Another heartbreaking evacuation in Syria, Monday. But these are Shi’ite civilians fleeing rebel shelling, according to the Syrian government news agency, SANA

Another heartbreaking evacuation in Syria, Monday, is pictured here. But these are Shiite civilians fleeing rebel shelling, according to the Syrian government news agency, SANA.

Credit:

SANA/Reuters

The images and voices from Aleppo have tugged at heartstrings across the world since the final battle began there a month ago.

Citizens and aid workers cried for help, and tweeted their farewells, as rebel resistance crumbled before a brutal onslaught from the Syrian government.

The US Ambassador to the UN, Samantha Power, said Aleppo joins the ranks of Srebrenica and Rwanda as emblematic of evil.

But the government of Bashar al-Assad, together with its Russian and Iranian allies, tells a very different story. Of a battle of liberation against Islamic “terrorists.”

They argue that the world has been played by a slick rebel PR machine, controlled by jihadis.  

There are elements of truth in both narratives.

“It’s a very complex picture,” says Joshua Landis, director of Middle East Studies at the University of Oklahoma. There is no black and white.

There were about 10,000 armed rebels in Aleppo, according to the UN special envoy for Syria, Staffan de Mistura, and about one-third of them were jihadis, close to al-Qaeda.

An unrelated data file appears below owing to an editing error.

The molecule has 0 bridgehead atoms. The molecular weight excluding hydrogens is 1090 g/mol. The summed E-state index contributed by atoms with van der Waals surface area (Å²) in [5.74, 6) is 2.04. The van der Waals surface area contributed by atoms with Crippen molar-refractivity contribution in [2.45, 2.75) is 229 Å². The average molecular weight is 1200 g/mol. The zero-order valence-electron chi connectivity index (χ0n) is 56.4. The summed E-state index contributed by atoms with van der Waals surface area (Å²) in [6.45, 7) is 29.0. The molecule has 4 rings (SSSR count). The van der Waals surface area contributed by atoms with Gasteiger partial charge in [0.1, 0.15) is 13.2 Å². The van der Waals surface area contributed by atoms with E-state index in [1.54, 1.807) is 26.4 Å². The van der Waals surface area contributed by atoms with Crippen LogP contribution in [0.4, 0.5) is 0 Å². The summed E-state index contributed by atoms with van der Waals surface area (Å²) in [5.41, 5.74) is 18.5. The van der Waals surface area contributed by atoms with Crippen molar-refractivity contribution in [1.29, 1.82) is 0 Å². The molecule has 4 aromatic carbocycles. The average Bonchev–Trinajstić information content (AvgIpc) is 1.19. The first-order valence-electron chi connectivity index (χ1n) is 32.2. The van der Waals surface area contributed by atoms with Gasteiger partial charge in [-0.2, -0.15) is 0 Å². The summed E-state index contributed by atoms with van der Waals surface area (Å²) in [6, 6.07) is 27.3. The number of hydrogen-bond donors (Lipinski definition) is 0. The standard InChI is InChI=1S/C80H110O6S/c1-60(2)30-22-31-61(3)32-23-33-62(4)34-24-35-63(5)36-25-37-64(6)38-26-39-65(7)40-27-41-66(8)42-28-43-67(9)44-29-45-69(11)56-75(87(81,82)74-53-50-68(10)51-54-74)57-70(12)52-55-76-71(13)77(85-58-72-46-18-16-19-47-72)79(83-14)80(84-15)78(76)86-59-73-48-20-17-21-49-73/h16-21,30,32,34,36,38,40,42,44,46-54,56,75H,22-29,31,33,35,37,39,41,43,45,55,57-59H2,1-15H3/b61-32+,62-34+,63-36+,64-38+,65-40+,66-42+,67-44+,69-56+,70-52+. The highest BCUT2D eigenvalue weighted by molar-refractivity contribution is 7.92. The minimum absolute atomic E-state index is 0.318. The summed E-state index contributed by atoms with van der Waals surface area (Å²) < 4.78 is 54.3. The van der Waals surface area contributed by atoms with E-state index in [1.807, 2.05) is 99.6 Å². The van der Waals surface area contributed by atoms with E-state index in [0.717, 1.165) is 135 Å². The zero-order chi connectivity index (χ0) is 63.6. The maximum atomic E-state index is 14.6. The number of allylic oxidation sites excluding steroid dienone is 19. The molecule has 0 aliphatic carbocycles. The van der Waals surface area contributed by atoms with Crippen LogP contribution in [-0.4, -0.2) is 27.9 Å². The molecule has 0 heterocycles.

“That’s the difficulty right there,” says Landis. Some of the rebels were jihadis, but not all of them. However. The “good” rebels are closely allied with these soldiers of al-Qaeda, in a common fight against Assad.

“Now, many of the citizens,” adds Landis, “that were there in eastern Aleppo, some of them never wanted to get into this war to begin with. Aleppo, interestingly enough, did not rise up and join the uprising in 2011. The rebels — who were mostly from the countryside around outside of Aleppo — were furious at Aleppans for not joining in the fight. ... It’s a very complicated situation where some of the civilians support the rebels, others do not.”

Landis says the rebels had a carefully packaged narrative of “the hateful regime, and Russia, who have no regard for humanity, destroying democracy-loving people.” Landis acknowledges there is an element of truth to that, but it’s much more complicated than that.

The rebels, Landis says, are using media-savvy people to help deliver this message. But he adds “it doesn’t mean the horrors of the war in Syria are untrue, it just reveals the much more complicated story that every civil war really reveals.”

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